A telescope in South America has found tantalizing evidence of primitive galaxies born in the early universe, a find that, if confirmed, would mark the first-ever view of the so-called "dark galaxies."

Dark galaxies are small, gas-rich objects from the early universe. The existence of such galaxies, which are devoid of stars, but packed with gas, has long been predicted in galaxy formation theories, but direct proof of them has so far remained elusive.

Now, an international team of astronomers may have found dark galaxies by using the light from quasars, the brightest and most energetic objects in the universe, as a guide.

Quasars are powered by enormous black holes that give off huge amounts of energy and light as gas, dust and other material falls into their cores. The astronomers pinpointed the dark galaxies by their glow from the quasars' light.

"Our approach to the problem of detecting a dark galaxy was simply to shine a bright light on it," study co-author Simon Lilly, of ETH Zurich, an engineering and science university in Switzerland, said in a statement. "We searched for the fluorescent glow of the gas in dark galaxies when they are illuminated by the ultraviolet light from a nearby and very bright quasar. The light from the quasar makes the dark galaxies light up in a process similar to how white clothes are illuminated by ultraviolet lamps in a night club."

The quasar key

In the new study, the scientists were able to glean some preliminary characteristics of the dark galaxies. They estimate that the mass of the gas in such galaxies is roughly 1 billion times that of the sun, which is expected for gas-rich, low-mass galaxies in the early universe. [7 Surprising Things About the Universe]

The astronomers also estimate that star formation in the dark galaxies is suppressed by a factor of more than 100 compared with typical star-forming galaxies at similar stages in their cosmic histories.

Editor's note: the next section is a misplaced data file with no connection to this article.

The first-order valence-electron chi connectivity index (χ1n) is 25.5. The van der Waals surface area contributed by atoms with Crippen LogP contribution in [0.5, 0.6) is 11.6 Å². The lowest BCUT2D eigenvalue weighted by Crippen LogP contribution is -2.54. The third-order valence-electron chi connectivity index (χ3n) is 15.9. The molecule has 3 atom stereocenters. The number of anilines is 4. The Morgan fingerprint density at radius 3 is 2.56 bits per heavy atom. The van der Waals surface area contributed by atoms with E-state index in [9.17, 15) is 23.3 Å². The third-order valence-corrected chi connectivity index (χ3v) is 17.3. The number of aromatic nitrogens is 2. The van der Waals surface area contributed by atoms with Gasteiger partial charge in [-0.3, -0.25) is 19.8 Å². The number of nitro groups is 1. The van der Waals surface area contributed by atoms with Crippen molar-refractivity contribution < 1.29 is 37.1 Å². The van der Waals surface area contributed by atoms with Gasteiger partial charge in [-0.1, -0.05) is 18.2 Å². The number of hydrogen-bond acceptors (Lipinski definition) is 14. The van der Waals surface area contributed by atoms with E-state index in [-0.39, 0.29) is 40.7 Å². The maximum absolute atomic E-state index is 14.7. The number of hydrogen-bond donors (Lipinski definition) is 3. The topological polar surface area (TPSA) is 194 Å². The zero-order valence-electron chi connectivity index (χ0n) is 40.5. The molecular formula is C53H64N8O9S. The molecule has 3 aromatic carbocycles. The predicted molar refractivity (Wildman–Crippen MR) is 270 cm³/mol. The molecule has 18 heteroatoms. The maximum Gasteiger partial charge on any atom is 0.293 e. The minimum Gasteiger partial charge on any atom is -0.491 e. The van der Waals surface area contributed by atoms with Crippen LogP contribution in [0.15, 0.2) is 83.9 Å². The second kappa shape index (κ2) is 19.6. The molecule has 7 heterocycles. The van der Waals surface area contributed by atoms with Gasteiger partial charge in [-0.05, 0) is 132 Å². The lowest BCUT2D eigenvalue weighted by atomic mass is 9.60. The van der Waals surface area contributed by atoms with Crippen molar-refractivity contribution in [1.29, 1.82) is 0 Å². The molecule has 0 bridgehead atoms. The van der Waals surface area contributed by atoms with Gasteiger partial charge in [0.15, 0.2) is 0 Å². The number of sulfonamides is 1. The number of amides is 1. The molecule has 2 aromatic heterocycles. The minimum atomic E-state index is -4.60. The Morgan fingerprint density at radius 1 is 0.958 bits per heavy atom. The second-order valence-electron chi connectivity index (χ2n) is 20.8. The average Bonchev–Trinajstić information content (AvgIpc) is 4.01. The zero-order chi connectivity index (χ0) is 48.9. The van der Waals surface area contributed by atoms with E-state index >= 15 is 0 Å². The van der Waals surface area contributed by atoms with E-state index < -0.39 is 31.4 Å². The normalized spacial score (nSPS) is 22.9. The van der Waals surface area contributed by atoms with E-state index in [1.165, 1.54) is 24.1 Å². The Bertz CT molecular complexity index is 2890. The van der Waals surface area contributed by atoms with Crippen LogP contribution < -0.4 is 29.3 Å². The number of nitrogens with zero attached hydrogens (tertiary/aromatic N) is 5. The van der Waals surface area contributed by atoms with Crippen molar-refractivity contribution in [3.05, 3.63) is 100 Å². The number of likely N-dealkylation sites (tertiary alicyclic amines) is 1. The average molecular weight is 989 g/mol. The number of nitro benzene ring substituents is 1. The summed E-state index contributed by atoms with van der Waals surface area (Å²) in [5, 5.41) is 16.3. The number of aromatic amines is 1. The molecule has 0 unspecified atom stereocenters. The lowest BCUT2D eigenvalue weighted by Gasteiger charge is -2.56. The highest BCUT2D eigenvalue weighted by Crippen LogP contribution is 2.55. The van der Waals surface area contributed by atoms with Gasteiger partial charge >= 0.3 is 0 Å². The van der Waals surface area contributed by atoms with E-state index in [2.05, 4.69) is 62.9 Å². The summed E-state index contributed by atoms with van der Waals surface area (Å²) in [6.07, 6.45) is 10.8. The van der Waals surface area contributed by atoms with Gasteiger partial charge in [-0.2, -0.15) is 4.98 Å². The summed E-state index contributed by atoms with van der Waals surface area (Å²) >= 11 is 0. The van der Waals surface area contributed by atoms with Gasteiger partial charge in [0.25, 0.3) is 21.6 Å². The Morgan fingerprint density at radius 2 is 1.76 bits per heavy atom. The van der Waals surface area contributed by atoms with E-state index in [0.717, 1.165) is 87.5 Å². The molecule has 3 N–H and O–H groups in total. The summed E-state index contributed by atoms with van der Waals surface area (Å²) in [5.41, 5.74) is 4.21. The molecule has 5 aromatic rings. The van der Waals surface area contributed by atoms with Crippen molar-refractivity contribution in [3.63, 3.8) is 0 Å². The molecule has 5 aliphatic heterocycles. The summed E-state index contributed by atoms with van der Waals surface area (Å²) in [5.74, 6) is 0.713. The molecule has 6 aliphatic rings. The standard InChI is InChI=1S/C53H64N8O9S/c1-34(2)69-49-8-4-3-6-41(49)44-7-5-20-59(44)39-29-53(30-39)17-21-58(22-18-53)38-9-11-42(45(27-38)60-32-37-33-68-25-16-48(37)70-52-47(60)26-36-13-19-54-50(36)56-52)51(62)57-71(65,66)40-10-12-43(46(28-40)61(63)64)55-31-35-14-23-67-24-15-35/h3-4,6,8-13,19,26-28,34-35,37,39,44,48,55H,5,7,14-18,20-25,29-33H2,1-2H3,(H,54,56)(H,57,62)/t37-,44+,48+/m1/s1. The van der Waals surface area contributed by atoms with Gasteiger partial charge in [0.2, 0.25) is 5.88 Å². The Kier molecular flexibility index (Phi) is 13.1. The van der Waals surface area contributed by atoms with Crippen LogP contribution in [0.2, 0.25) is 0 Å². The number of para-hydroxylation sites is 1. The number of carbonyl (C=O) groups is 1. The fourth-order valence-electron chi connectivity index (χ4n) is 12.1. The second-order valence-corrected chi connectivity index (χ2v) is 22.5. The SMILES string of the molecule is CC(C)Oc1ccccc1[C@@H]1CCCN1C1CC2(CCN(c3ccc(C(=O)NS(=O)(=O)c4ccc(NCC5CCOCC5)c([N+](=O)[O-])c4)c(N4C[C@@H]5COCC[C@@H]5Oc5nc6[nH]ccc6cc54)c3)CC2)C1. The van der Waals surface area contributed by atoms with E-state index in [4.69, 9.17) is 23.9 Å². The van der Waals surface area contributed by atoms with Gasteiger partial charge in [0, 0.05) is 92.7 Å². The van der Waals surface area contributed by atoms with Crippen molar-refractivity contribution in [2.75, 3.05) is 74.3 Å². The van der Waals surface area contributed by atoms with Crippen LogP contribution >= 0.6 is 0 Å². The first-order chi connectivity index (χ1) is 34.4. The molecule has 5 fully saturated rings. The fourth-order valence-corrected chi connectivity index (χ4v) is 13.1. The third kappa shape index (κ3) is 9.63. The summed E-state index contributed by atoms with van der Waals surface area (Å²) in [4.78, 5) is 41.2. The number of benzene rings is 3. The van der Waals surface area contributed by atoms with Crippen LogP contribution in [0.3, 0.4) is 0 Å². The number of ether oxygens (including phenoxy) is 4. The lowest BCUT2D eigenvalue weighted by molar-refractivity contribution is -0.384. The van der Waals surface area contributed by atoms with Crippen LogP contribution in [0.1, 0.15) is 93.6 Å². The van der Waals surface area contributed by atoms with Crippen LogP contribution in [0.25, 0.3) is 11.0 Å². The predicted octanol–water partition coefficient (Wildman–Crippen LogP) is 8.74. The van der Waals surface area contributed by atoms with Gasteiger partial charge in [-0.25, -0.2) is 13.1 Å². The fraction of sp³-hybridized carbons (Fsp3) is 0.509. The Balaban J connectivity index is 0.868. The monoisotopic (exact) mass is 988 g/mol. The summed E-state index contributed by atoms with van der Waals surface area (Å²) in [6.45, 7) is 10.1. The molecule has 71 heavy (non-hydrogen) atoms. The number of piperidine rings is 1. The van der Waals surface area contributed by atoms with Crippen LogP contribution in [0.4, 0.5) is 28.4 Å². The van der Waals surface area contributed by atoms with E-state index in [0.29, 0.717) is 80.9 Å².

In theories of galaxy formation, dark galaxies are thought to be the building blocks of the bright, star-filled galaxies we see today. Some theories state that dark galaxies may have also funneled gas to larger galaxies to form the stars that currently exist.

But dark galaxies are inherently challenging to spot, the researchers said. Since dark galaxies have no stars, they do not emit much light. Astronomers have long attempted to confirm their existence using new techniques that could reveal dark galaxies in the cosmos.

Previous studies of small absorption dips in the spectra of background light sources were thought to have hinted at dark galaxies, but this new study may be the first time that these mysterious objects have been directly detected.

Chasing dark galaxies

Using the European Southern Observatory's Very Large Telescope (VLT) in northern Chile, the researchers saw the extremely faint fluorescent glow of the dark galaxies. They used the telescope's FORS2 instrument to map a region of the sky around the bright quasar HE 0109-3518, searching for ultraviolet light that is released by hydrogen gas when it is bombarded with intense radiation.

"After several years of attempts to detect fluorescent emission from dark galaxies, our results demonstrate the potential of our method to discover and study these fascinating and previously invisible objects," study lead author Sebastiano Cantalupo, from the University of California, Santa Cruz, said in a statement.

The astronomers found almost 100 gaseous objects within a few million light-years of the brilliant quasar. They eventually narrowed the list to 12, after weeding out objects where the emission might be a product of star formation in the galaxies, rather than from the quasar's light.

According to the researchers, these objects represent the most convincing detections of dark galaxies in the early universe to date.

"Our observations with the VLT have provided evidence for the existence of compact and isolated dark clouds," Cantalupo said. "With this study, we've made a crucial step towards revealing and understanding the obscure early stages of galaxy formation and how galaxies acquired their gas."